“ . . . it’s a great transformation space for pedestrians . . . bringing community consultation to a whole new level . . .”
The Campus Transformation Project resulted in a new pedestrian-focused campus core that prioritizes people and the environment. The landscape enhances the campus’ multicultural heritage, from the influence of local Mexican American culture to the University’s unique Bhutanese-inspired architecture. The use of local materials and native and adapted Chihuahuan Desert plant species ensures long-term success of the landscape and establishes campus’ identity within its regional context. The UTEP campus is an example for the City of El Paso and other desert communities around the world for transforming over-paved, car-oriented sites into living, breathing urban ecologies that support a high quality of life and connect with nature. The project, coinciding with the University’s centennial celebration, began UTEP’s transition into to a safer, more ecologically rich environment.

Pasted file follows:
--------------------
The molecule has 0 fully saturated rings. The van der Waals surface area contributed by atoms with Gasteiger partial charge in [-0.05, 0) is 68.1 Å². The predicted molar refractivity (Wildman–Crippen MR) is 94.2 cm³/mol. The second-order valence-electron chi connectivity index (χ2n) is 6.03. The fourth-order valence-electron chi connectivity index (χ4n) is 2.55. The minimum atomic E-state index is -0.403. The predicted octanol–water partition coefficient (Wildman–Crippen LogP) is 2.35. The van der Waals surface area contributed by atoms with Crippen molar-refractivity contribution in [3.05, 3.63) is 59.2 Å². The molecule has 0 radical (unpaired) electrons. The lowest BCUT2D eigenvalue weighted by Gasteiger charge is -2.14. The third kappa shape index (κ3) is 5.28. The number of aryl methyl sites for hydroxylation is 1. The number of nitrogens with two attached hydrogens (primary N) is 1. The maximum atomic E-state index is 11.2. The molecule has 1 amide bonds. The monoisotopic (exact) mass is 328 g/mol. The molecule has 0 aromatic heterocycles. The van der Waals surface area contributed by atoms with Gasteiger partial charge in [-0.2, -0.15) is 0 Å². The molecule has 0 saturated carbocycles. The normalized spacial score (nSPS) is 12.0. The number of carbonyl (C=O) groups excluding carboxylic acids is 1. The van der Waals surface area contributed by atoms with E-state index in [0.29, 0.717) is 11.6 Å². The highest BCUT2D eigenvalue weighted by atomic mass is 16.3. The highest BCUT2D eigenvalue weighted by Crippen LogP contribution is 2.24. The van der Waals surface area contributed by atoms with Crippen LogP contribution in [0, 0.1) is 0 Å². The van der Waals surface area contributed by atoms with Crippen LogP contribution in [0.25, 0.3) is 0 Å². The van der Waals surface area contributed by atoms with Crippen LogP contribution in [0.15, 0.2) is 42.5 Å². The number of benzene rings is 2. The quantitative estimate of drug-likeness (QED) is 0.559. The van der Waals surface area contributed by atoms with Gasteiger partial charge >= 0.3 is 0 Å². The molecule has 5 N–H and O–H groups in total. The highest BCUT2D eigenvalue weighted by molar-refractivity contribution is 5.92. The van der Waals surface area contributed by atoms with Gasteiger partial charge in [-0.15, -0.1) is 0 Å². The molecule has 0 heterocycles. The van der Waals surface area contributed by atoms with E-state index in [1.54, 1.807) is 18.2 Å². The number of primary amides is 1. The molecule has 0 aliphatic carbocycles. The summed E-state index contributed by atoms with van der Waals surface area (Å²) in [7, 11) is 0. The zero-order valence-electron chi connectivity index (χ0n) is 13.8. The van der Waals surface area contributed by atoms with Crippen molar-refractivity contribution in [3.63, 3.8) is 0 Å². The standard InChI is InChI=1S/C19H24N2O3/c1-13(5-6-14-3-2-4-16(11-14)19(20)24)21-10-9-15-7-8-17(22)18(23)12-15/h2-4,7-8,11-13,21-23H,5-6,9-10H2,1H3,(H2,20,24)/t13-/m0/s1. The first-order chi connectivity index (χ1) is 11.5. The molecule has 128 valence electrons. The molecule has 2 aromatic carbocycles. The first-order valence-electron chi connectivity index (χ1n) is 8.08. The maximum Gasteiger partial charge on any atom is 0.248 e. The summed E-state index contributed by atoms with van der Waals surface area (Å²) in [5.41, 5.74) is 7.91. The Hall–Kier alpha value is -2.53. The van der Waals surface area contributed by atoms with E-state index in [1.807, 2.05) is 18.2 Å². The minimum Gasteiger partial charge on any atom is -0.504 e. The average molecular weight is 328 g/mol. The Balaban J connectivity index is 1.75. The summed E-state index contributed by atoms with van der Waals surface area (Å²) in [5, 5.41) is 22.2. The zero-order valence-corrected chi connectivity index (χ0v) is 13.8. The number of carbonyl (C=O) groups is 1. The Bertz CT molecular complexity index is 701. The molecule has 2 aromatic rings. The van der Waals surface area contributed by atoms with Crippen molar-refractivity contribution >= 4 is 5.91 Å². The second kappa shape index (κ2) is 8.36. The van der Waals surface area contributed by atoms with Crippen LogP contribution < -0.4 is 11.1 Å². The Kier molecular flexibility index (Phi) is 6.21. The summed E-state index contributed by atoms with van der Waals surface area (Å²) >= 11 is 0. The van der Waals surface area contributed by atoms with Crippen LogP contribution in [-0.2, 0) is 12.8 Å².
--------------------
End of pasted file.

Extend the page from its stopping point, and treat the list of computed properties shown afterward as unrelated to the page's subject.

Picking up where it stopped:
“The design stands as a vision of the future that effectively merges unique campus designs with UTEP's core mission of providing students with access to opportunity through student-centered educational and research experiences delivered by faculty and staff deeply committed to far-reaching excellence in all that they do to serve the residents of the Paso del Norte region , “ says Gregory L. McNicol Associate Vice President for Business Affairs, Facilities Management.
The University of Texas at El Paso; also Ten Eyck Landscape Architects, Inc.